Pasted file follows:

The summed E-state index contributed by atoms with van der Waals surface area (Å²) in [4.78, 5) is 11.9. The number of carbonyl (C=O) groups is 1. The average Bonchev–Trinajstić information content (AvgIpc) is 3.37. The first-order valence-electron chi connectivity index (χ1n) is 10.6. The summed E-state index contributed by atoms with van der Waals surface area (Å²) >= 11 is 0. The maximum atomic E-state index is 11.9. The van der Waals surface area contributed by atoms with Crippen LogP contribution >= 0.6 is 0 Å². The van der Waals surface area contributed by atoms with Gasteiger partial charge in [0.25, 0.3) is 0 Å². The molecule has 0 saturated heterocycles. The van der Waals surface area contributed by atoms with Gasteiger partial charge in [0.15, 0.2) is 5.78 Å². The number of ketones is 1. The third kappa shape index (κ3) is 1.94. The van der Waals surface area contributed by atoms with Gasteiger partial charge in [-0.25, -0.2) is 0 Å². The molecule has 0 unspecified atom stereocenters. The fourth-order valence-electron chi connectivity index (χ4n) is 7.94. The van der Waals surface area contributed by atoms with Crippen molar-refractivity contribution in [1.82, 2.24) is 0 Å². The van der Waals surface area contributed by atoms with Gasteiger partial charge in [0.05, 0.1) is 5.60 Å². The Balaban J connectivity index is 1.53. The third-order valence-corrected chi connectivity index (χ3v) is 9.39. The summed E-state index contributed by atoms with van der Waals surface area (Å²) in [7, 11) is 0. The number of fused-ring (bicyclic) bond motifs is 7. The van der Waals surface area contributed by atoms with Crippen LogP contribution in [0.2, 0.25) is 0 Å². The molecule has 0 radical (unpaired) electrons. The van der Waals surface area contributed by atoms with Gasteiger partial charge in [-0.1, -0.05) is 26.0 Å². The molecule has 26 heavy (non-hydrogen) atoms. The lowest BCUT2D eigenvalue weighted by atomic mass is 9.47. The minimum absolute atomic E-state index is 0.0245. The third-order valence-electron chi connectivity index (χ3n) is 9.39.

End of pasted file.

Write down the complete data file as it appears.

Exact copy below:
The summed E-state index contributed by atoms with van der Waals surface area (Å²) in [4.78, 5) is 11.9. The number of carbonyl (C=O) groups is 1. The average Bonchev–Trinajstić information content (AvgIpc) is 3.37. The first-order valence-electron chi connectivity index (χ1n) is 10.6. The summed E-state index contributed by atoms with van der Waals surface area (Å²) >= 11 is 0. The maximum atomic E-state index is 11.9. The van der Waals surface area contributed by atoms with Crippen LogP contribution >= 0.6 is 0 Å². The van der Waals surface area contributed by atoms with Gasteiger partial charge in [0.25, 0.3) is 0 Å². The molecule has 0 saturated heterocycles. The van der Waals surface area contributed by atoms with Gasteiger partial charge in [0.15, 0.2) is 5.78 Å². The number of ketones is 1. The third kappa shape index (κ3) is 1.94. The van der Waals surface area contributed by atoms with Gasteiger partial charge in [-0.25, -0.2) is 0 Å². The molecule has 0 unspecified atom stereocenters. The fourth-order valence-electron chi connectivity index (χ4n) is 7.94. The van der Waals surface area contributed by atoms with Crippen molar-refractivity contribution in [1.82, 2.24) is 0 Å². The van der Waals surface area contributed by atoms with Gasteiger partial charge in [0.05, 0.1) is 5.60 Å². The Balaban J connectivity index is 1.53. The third-order valence-corrected chi connectivity index (χ3v) is 9.39. The summed E-state index contributed by atoms with van der Waals surface area (Å²) in [7, 11) is 0. The number of fused-ring (bicyclic) bond motifs is 7. The van der Waals surface area contributed by atoms with Crippen LogP contribution in [0.2, 0.25) is 0 Å². The molecule has 0 radical (unpaired) electrons. The van der Waals surface area contributed by atoms with Gasteiger partial charge in [-0.1, -0.05) is 26.0 Å². The molecule has 26 heavy (non-hydrogen) atoms. The lowest BCUT2D eigenvalue weighted by atomic mass is 9.47. The minimum absolute atomic E-state index is 0.0245. The third-order valence-electron chi connectivity index (χ3n) is 9.39.